13:10 …w;l™EhÎy MT | wryay 1QIsaa

…w;l™EhÎy—MT …w;l™EhÎy (via √llh, “to shine”) sets forth the difficult reading, because √llh occurs only four times in the Bible (Isa. 13:10; Job 29:3; 31:26; 41:10) and this verb does not exist in Rabbinic Hebrew. The scribe of 1QIsaa replaced the rare wlhy with the common wryay (via √rwa), thus updating the text to a common biblical and Rabbinic Hebrew root.

37:13 h`D…wIo◊w MT 2 Kings 19:9 | + NwrmwCw 1QIsaa

h`D…wIo◊w—37:11–13 refers to nations, kingdoms, and city-states that Assyria had destroyed, including Gozen, Haran, Rezeph, Telassar, Hamath, Arpad, Sepharvaim, Hena, and Ivvah. At the end of the list of names of nations and city-states, 1QIsaa adds “and Samaria” (NwrmwCw). Scholars generally agree that the invasion of Sennacherib into the kingdom of Judah (36:1–21) and Hezekiah’s reaction (36:22–37:20) occurred after Samaria’s destruction in 722 BCE. The 1QIsaa scribe therefore added “and Samaria” to the text with the intent of updating the list of kingdoms and city-states. But this addition is unnecessary because the list of names in verses 11–13 was not meant to be comprehensive, but representative. Samaria was not listed simply because Hezekiah would have already been painfully aware of its destruction, for Samaria was his northern neighbor.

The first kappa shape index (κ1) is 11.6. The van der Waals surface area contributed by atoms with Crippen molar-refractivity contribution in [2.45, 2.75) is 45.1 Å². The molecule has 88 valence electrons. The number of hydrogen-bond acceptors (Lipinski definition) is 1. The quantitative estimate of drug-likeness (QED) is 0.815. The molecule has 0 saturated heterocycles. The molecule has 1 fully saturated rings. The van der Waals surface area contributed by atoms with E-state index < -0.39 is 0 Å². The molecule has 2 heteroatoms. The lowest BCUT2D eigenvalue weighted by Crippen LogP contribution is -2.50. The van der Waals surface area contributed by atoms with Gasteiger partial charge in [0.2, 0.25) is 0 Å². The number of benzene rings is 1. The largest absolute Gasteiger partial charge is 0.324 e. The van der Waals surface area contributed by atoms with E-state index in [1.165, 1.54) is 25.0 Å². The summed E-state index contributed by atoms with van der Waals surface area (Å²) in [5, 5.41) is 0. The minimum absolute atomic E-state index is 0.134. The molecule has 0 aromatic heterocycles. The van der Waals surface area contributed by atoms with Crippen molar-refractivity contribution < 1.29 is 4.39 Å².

Updating the Vocabulary24

33:7 …wëqSoDx MT | wqoz 1QIsaa